J35 Draken, Saab


J-35 Draken, Saab

The J35 is a Swedish jet fighter. The Draken was optimized for short runways and high climbing speed. It has a double delta wing: the inboard section is higly swept and has the oval jet intakes in the leading edges; the outbords sections have less sweep. The Saab 35 has high performance, but is said to be difficult to fly. A number are still in service. The J 35 was exported to Denmark, Finland and Austria. 606 built.

Type: J 35F Draken
Country: Sweden
Builder: Saab
Function: Interceptor/Fighter
Year: 1965
Crew: 1
Engines: 1 * Volvo Flygmotor 76 kN SFA RM.6C
Wing Span: 9.42 m
Length: 15.34 m
Height: 3.89 m
Wing Area: 49.22 m2
Empty Weight: 7865 kg
Max.Weight: 16000 kg
Speed: Mach 2.0 @ 11,000 m
Cruising speed: Mach 0.9
Ceiling: 19800 m
Range: 3250 km
Armament: 1*g30mm
User Countries: Sweden, Denmark, Finland and Austria


J35 Draken

The Saab 35 Draken [Dragon] is a second generation supersonic interceptor with a distinctive double delta wing. The decision to develop the Saab 35 Draken supersonic fighter, which introduced what was perhaps the most daring chapter so far in the history of the Swedish aircraft industry, had been taken as far back as 1949. After much research including flight-testing of a 70 percent scale aircraft, the first prototype of the innovative double-delta Draken flew in late 1955 and Sweden´s first Mach 2 fighter was a reality, entering production in 1957.

The J35A Draken entered service in 1959 and was followed by five different versions for the Swedish Air Force, including the all-weather J35F with its then advanced radar, infra-red search and track system, and both radar and IR guided missiles. In all, 612 Drakens were built between 1955 and 1972. Of these, 51 were exported to Denmark, Finland assembled 12 under license and later bought a number of ex-Swedish aircraft, and Austria ordered 24 modified Drakens.

The single-seat combat aircraft has, a single engine and is equipped with two 30mm automatic cannons and Sidewinder air-to-air guided weapons. The fuselage is round with small canopy, extending beyond the trailing edge of the tail fin, which is small and is highly swept along both leading and trailing edge. Small oval air intakes are located on either side of the fuselage. There are several versions of this aircraft and the type can operate from small airfields.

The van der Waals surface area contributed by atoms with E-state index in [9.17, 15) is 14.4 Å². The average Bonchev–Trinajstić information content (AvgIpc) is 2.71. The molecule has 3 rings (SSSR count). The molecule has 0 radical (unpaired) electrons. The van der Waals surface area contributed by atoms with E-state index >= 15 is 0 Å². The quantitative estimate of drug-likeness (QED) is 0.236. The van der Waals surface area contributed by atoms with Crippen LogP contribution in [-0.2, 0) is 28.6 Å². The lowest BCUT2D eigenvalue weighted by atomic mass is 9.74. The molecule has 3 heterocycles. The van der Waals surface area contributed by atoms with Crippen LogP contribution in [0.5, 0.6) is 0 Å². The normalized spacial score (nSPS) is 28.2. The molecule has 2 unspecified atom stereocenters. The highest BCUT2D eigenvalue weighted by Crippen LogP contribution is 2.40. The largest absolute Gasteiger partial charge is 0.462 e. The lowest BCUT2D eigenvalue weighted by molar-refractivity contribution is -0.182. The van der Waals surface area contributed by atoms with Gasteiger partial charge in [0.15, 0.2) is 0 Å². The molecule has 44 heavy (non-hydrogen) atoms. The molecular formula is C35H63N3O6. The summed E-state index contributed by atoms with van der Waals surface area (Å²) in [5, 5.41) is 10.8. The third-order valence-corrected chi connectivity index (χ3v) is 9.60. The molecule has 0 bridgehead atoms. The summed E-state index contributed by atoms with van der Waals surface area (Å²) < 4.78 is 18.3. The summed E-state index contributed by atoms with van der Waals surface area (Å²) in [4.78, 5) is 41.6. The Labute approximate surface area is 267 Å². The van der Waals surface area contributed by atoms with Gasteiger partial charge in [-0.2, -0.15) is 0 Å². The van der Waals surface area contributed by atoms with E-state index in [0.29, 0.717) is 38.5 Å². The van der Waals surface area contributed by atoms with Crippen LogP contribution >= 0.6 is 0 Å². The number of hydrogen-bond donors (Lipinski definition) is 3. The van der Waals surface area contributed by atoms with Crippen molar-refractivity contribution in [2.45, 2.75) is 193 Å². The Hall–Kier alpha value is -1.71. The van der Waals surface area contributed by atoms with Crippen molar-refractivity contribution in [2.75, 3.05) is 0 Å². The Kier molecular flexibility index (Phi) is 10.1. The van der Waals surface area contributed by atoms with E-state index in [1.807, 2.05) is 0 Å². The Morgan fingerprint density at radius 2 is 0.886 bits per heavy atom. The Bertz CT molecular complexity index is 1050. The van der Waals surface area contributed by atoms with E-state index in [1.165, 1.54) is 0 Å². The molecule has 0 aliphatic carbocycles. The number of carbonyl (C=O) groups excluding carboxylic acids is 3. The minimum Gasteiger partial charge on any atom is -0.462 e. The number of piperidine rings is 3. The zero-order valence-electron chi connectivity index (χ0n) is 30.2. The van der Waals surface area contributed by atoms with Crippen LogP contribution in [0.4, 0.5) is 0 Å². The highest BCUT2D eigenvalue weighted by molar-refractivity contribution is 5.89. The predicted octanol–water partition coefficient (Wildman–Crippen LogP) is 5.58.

Text from: Military Analyses Network at FAS.org

Development

As the jet era started, Sweden saw the need for a jet fighter that could intercept bombers at high altitude, but also take on fighters. The concept is similar to the US Air Force's F-104 Starfighter. In September 1949, the Swedish Defence Materiel Administration issued a request for such an aircraft and work began the same year. Other requirements were the capability to able to operate from public roads, used as temporary airfields, and for re-fueling/re-arming to be carried out by conscripts, with little training, in no more than 10 minutes.

Its wings have a distinctive "double-delta" configuration, with one delta wing within another larger delta. The inner wing has an 80° angle for high speed performance, while the outer 60° wing gives good performance at low speeds. (The double-delta shape was so revolutionary that it warranted the only test aircraft built in Sweden in order to test the concept of the double delta; that aircraft was the Saab 210, nick-named "Lilldraken".) Propulsion is provided by a single Svenska Flygmotor RM6B/C turbojet (Rolls-Royce Avon 200/300). A ram turbine, under the nose, provides emergency power and the engine has a built-in emergency starter unit. The Draken has a drag chute to reduce landing speed.

All Drakens are interceptors with limited air to ground capability, with the sole exception of the Danish Drakens, which are strike aircraft capable of carrying AGM-12 Bullpup missiles, advanced jammers, and increased internal and external fuel stores. The Danish Drakens are so far the heaviest to have been in service.

The aircraft had good performance for its day, when it entered service in 1960. Although not designed to be a dogfighter, Draken proved to have good instantaneous turn capability and was a very capable fighter.

The J 35 Draken underwent several upgrades. The last was the J 35J version, in the early 1990s. By then, it had been almost totally replaced by Saab Viggen and Saab Gripen in Swedish service, although it remains in limited numbers in both military and civilian versions. Special models have also been exported to Denmark and Finland. In 1985, the Austrian Air Force purchased 24 Saab-Scania reconditioned Drakens. In the United States, the National Test Pilot School (NTPS) operates six Drakens that were formerly in Danish service.
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